Robert S.D. Higgins, MD, MSHA
“The only way to make sense out of change is to plunge into it, move with it, and join the dance.”
—Alan W. Watts
STS News, Fall 2019 — Autumn is associated with the end of summer holidays, the start of a new school year, hurricane season, and the beginning of football season. With the change of seasons comes new hope for the academic year, full of promise and excitement tempered by the challenges that any change in season represents.
So too is the resolve and efforts of the STS surgeon leader and staff teams to continue the work of our specialty during these times of change to improve the well-being of patients with cardiovascular and thoracic diseases. Central to these efforts has been a primary focus on modernization and optimization of our national database. Our staff has been working tirelessly to transition the warehousing capabilities to IQVIA, an internationally renowned database technology management group, to facilitate a next generation that will be a cloud-based database. This system will provide rapid feedback, reports, and dashboards with unadjusted and risk-adjusted outcomes. As we move this initiative forward, we anticipate partnering with database managers, coordinators, and surgical programs to pilot these "real-time dashboards," all the time trying to reduce the data collection burden by 30%. We need and welcome your help during this exciting time!
Patient Focused, Quality Based, Mission Driven
In the final analysis, all of our efforts come back to the patient first. Since 1964, STS and its members have been dedicated to ensuring the best possible outcomes for patients with diseases of the heart, lung, and esophagus. Millions of patients have been affected, and even saved, by these efforts.
The STS National Database was established in 1989 as an initiative for quality improvement and patient safety. Since that time, it has evolved into the premier clinical registry for cardiothoracic surgery with a national leadership profile and international reputation. A separate clinical registry, the STS/ACC TVT Registry, recently has been instrumental in critical decisions by CMS, the FDA, and other regulatory agencies determining our specialties’ continued mandatory participation and financial compensation.
The successes and accomplishments as a result of these registries have been made in partnership with other members of the multidisciplinary team—cardiologists, nurses, perfusionists, anesthesiologists, and critical care specialists—all contributing to data repositories, tracking patient safety and real-world outcomes related to coronary artery bypass grafting, valve surgeries, thoracic and congenital procedures, and, most recently, innovative procedures such as transcatheter aortic valve replacement.
All of our efforts come back to the patient first.
Primarily because of these collaborations within and across specialties, we continue to advocate for the best interests of our patients… working together, we continue to maintain our impact in cardiovascular medicine, using data to support better patient outcomes. We look forward to maintaining a strong cardiovascular workforce speaking with one voice because united we stand, and divided we will fall!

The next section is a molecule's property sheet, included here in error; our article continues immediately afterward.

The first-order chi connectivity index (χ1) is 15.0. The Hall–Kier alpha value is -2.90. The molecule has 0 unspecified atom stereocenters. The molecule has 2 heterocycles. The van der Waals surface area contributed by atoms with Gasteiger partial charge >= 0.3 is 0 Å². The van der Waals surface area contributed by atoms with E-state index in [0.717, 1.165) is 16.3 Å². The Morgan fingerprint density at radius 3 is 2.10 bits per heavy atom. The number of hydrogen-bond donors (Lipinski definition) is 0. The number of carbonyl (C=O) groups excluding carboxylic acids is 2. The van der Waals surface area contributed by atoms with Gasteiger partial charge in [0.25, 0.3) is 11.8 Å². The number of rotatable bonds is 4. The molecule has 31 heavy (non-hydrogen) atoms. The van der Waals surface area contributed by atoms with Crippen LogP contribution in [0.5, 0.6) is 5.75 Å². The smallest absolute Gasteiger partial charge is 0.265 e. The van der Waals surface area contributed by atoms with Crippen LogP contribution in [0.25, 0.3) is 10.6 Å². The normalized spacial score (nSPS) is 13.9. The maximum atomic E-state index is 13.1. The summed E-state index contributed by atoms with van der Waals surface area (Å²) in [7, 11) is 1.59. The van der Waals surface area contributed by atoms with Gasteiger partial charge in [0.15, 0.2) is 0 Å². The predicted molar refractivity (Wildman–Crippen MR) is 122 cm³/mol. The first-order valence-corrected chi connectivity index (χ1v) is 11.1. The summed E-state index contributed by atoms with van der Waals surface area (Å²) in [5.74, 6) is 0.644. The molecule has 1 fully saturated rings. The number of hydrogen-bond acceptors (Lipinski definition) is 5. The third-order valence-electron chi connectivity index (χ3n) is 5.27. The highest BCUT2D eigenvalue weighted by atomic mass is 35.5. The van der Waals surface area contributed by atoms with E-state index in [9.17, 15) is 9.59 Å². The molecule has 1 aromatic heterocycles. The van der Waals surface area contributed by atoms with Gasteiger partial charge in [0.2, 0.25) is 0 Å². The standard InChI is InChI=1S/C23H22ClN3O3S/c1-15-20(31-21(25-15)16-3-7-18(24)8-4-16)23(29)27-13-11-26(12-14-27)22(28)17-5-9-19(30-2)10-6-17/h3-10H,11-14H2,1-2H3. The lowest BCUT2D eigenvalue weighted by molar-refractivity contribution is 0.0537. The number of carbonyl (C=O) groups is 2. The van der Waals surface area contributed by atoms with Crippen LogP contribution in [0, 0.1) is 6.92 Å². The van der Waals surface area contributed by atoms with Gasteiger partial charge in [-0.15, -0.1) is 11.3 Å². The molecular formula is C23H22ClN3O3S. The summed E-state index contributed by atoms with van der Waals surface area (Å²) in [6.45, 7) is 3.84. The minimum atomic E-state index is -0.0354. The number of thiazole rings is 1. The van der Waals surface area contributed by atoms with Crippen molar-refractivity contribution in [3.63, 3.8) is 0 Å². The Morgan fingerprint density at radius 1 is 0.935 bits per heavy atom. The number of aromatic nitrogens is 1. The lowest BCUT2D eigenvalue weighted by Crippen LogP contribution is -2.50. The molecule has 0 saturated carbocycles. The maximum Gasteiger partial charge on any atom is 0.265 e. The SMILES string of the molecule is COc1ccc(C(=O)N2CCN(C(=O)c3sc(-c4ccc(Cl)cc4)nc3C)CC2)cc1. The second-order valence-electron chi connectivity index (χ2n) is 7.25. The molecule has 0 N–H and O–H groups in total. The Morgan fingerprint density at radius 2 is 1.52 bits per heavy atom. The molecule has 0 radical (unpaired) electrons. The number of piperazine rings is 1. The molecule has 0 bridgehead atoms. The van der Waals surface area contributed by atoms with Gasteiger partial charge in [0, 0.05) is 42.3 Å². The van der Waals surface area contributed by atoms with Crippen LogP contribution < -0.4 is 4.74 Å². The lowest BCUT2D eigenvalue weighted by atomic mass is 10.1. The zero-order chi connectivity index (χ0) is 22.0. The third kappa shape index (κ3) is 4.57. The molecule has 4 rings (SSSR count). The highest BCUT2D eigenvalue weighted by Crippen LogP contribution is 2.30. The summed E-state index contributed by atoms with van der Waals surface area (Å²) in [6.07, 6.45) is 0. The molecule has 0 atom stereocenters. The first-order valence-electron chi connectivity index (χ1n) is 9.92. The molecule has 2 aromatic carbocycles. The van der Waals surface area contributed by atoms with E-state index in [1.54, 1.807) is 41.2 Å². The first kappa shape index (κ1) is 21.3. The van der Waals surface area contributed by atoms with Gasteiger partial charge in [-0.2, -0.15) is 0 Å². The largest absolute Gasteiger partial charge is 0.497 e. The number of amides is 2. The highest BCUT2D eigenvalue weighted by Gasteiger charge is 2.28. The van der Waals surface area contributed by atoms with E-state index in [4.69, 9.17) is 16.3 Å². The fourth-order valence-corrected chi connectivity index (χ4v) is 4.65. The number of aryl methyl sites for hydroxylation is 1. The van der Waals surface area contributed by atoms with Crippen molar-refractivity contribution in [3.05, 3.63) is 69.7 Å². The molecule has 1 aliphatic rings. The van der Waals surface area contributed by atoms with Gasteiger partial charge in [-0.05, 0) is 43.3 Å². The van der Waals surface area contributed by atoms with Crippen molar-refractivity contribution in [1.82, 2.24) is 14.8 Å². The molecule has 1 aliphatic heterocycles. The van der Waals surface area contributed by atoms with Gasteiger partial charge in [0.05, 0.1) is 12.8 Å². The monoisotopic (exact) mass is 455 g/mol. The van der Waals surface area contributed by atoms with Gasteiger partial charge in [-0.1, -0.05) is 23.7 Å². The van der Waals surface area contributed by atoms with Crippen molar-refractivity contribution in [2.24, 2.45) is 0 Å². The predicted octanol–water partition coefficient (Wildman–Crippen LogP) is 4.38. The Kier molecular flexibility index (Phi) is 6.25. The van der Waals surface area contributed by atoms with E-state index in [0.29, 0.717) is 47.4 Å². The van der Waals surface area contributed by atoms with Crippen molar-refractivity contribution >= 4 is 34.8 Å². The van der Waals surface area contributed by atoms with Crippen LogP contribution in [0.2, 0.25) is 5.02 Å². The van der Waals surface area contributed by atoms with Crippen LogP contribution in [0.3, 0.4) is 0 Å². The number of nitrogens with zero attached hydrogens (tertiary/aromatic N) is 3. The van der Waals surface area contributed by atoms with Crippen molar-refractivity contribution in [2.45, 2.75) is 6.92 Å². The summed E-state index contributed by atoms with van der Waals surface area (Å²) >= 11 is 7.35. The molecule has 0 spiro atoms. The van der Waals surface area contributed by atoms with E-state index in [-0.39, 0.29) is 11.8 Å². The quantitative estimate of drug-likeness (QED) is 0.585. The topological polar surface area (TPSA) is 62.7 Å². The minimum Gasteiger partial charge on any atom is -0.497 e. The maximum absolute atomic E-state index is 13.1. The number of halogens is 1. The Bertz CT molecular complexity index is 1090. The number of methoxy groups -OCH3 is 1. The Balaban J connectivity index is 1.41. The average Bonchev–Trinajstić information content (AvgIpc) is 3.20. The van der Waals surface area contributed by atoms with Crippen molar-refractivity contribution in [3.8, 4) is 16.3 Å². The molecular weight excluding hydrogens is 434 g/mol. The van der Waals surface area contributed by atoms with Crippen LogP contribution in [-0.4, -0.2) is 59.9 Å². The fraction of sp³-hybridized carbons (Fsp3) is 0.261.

As many of you are aware, our colleagues in highly specialized areas such as congenital heart surgery face increasing pressure around risk-adjusted outcomes reporting. We value their life-saving skill, impact, and efforts to report accurate, timely, understandable, risk-adjusted outcomes that reflect the extraordinary work that our congenital and pediatric surgical teams provide. STS has always had a primary goal to maintain its mission of transparency and enhancing patient safety through its public reporting efforts.
The fundamental goal of risk-adjusted outcomes is to compare a provider’s results for his/her specific patients, with results that would be expected on a reference standard or benchmark.
We understand that comprehensive risk assessment is a challenge, given the complexity of variables influencing congenital surgical procedures. For this reason, we have engaged database content experts to evaluate our risk adjustment model, as well as appointed an ad hoc task force, led by world-class STS leaders in the congenital surgery field, to provide content expertise and advice about public reporting outcomes. In the future, we recognize that there may be tremendous opportunity to partner with our colleagues at AATS and work together on these efforts related to the congenital database. Stay tuned as we explore working together to meet the needs of our patients, the public, and our specialty.
As we kick off the fall season, we want to recognize that STS has been fortunate to have the service of Chris Draft, a former college football standout and 12-year NFL linebacker, as its Public Director. Of even greater importance has been Chris’s foundation (The Chris Draft Family Foundation), which is working to fight lung cancer on behalf of his wife, Keasha, who lost her courageous fight and died as a nonsmoker at the age of 38. Thanks to Chris and patient advocates like him who join STS in raising awareness about lung cancer. The work we are doing makes it easier for survivors to become survivor advocates. Please join us as we serve the needs of our patients and fulfill the STS mission.
Remember, it is all about the patient!